Iman Vellani as Ms. Marvel in Marvel Studios' MS. MARVEL, exclusively on Disney Plus. Photo courtesy of Marvel Studios. Marvel Studios 2022. All Rights Reserved

Testament to that, Marvel’s Black Panther, released in 2018 with a 90% Black cast, is among the highest grossing superhero movies of all time, with global box office receipts of $1.3 billion. 2022 sees the release of a sequel, Black Panther: Wakanda Forever, signaling that the benefits of shifting the gaze are now resonating with Hollywood studios. Elsewhere in the Marvel Universe, another inclusive superhero debuted this June: Ms Marvel, the first Muslim superhero, played by Iman Vellani, who appears in a series of the same name. She follows Makkari, the first deaf superhero, played by Lauren Ridloff, who debuted in 2021’s Eternals.

A colorful still from the animated movie Encanto, featuring a cast of Latin characters at night. They are all gathered around a young girl with curly hair and glasses.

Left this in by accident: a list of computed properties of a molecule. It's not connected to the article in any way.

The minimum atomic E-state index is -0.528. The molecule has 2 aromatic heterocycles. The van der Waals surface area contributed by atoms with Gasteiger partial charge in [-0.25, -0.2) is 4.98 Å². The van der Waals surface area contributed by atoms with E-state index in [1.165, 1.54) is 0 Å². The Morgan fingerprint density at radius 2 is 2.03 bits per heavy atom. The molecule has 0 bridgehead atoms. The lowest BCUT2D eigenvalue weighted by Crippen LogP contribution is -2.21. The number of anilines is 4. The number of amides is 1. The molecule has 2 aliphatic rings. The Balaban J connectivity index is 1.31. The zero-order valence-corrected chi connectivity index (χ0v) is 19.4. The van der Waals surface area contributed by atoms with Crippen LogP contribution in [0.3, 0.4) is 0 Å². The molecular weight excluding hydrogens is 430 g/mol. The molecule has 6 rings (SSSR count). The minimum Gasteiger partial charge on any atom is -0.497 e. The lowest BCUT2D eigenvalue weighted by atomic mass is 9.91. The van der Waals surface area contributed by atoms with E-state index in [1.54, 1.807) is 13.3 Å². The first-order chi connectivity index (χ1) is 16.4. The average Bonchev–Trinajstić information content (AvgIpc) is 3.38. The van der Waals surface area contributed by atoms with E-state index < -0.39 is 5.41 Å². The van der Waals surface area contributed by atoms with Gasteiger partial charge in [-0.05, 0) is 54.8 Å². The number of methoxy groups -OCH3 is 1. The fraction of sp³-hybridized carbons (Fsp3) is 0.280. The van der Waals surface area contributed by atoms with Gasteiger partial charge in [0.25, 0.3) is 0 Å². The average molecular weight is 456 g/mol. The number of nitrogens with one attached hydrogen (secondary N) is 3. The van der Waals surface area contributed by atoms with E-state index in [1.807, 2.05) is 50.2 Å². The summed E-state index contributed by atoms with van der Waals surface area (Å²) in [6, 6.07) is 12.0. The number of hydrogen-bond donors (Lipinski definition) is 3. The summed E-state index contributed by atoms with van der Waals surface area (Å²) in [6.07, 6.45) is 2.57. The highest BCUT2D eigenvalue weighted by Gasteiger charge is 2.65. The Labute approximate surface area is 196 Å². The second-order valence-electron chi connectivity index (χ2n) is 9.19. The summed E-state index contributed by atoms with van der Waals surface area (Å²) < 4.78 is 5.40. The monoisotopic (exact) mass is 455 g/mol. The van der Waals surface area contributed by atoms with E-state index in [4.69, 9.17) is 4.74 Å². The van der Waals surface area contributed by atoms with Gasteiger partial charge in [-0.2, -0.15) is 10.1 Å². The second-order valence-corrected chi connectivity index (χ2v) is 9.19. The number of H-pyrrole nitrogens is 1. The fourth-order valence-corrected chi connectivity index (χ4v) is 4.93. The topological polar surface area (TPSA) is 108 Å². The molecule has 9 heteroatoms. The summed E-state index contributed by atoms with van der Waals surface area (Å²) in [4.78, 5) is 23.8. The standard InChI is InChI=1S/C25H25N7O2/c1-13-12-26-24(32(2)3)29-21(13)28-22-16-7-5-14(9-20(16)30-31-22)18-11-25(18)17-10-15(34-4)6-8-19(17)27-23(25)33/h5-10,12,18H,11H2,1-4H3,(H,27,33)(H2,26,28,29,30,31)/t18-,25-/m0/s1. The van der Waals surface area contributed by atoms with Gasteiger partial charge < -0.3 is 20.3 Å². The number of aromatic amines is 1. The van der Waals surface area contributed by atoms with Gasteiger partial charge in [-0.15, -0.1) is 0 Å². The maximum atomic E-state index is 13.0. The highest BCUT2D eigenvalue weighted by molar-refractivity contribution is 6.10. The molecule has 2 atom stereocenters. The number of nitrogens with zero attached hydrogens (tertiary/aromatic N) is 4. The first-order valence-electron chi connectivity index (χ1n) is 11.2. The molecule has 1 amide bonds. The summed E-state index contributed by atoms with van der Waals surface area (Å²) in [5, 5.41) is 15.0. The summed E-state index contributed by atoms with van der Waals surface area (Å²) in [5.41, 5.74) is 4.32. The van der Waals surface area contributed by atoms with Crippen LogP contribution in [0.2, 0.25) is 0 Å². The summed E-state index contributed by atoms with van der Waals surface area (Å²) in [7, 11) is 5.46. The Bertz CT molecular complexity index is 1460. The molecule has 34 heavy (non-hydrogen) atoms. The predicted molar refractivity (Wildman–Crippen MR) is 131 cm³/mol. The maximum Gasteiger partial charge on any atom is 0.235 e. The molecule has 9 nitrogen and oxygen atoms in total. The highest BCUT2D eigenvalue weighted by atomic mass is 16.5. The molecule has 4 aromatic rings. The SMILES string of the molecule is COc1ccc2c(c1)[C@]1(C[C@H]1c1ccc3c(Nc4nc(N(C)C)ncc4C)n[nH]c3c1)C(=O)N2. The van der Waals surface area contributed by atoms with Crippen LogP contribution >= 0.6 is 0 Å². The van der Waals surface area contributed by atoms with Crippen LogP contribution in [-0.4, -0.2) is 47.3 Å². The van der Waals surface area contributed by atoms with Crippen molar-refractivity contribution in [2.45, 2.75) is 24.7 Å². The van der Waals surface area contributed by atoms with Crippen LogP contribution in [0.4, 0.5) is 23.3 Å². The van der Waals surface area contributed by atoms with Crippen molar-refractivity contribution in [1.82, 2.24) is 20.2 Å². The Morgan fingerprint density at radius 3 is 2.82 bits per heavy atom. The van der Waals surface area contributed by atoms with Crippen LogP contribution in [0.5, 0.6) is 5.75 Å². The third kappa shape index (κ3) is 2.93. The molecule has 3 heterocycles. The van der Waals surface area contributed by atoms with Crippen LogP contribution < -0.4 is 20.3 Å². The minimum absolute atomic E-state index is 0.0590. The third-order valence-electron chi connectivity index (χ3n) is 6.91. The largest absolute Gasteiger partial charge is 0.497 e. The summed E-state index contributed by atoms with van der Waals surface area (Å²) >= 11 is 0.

Disney’s Encanto features an entire Latino/Hispanic cast

Another box-office hit, Disney’s Encanto, featured an entire Latino/Hispanic cast and was broadly celebrated for showcasing a non-stereotyped view of Colombian culture. Many of the actors are of Colombian heritage, and the filmmakers are of diverse Latin American descent.

Two Black men sit close, with their backs to camera, looking out over the countryside. One has a bare torso, the other wears a patterned shirt with earrings and pearl necklace.
Country Love is Wapah Ezeigwe’s directorial debut

Beyond Hollywood, we’re seeing cinema reflect the nuanced lives of marginalized communities. Nigeria’s Country Love features a femme male protagonist, countering the dominance of more masculine representations of gay men. In India, directors such as Mrittika “Mou” Sarin and screenwriters such as Sulagna Chatterjee are paving the way for mainstream LGBTQ+ stories in Bollywood and beyond. Malaysia is also starting to see a trend towards post-racial film; Ceroboh (The Screaming Sky), directed by Feisal Azizuddin, is a multi-ethnic dystopian survival thriller that offers no explanation why a young woman might have a brother who looks ethnically unrelated to her.